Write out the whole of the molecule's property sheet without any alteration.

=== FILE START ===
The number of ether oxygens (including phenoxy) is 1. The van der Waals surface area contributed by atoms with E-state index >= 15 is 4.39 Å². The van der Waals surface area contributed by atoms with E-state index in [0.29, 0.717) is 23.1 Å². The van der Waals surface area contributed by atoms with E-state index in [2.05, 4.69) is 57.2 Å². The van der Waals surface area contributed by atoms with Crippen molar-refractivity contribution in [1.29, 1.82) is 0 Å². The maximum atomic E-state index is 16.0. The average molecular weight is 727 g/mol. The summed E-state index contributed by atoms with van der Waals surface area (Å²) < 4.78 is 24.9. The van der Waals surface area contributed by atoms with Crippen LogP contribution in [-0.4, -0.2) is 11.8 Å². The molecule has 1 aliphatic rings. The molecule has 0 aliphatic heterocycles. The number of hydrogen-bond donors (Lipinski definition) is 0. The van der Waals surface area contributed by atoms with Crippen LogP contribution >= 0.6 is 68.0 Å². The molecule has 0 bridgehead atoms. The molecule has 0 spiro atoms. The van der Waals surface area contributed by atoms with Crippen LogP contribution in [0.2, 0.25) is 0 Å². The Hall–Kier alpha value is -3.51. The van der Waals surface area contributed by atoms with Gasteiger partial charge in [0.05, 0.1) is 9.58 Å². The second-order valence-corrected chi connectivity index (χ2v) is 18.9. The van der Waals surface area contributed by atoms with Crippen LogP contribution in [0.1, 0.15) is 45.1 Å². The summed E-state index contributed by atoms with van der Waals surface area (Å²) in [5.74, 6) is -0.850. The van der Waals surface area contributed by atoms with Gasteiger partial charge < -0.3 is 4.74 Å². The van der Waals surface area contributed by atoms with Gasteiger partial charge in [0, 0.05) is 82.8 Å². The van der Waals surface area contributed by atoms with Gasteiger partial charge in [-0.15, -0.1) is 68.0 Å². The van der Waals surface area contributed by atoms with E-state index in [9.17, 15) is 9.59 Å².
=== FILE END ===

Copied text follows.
The number of ether oxygens (including phenoxy) is 1. The van der Waals surface area contributed by atoms with E-state index >= 15 is 4.39 Å². The van der Waals surface area contributed by atoms with E-state index in [0.29, 0.717) is 23.1 Å². The van der Waals surface area contributed by atoms with E-state index in [2.05, 4.69) is 57.2 Å². The van der Waals surface area contributed by atoms with Crippen molar-refractivity contribution in [1.29, 1.82) is 0 Å². The maximum atomic E-state index is 16.0. The average molecular weight is 727 g/mol. The summed E-state index contributed by atoms with van der Waals surface area (Å²) < 4.78 is 24.9. The van der Waals surface area contributed by atoms with Crippen LogP contribution in [-0.4, -0.2) is 11.8 Å². The molecule has 1 aliphatic rings. The molecule has 0 aliphatic heterocycles. The number of hydrogen-bond donors (Lipinski definition) is 0. The van der Waals surface area contributed by atoms with Crippen LogP contribution >= 0.6 is 68.0 Å². The molecule has 0 bridgehead atoms. The molecule has 0 spiro atoms. The van der Waals surface area contributed by atoms with Crippen LogP contribution in [0.2, 0.25) is 0 Å². The Hall–Kier alpha value is -3.51. The van der Waals surface area contributed by atoms with Gasteiger partial charge in [0.05, 0.1) is 9.58 Å². The second-order valence-corrected chi connectivity index (χ2v) is 18.9. The van der Waals surface area contributed by atoms with Crippen LogP contribution in [0.1, 0.15) is 45.1 Å². The summed E-state index contributed by atoms with van der Waals surface area (Å²) in [5.74, 6) is -0.850. The van der Waals surface area contributed by atoms with Gasteiger partial charge < -0.3 is 4.74 Å². The van der Waals surface area contributed by atoms with Gasteiger partial charge in [0, 0.05) is 82.8 Å². The van der Waals surface area contributed by atoms with Gasteiger partial charge in [-0.15, -0.1) is 68.0 Å². The van der Waals surface area contributed by atoms with E-state index in [9.17, 15) is 9.59 Å².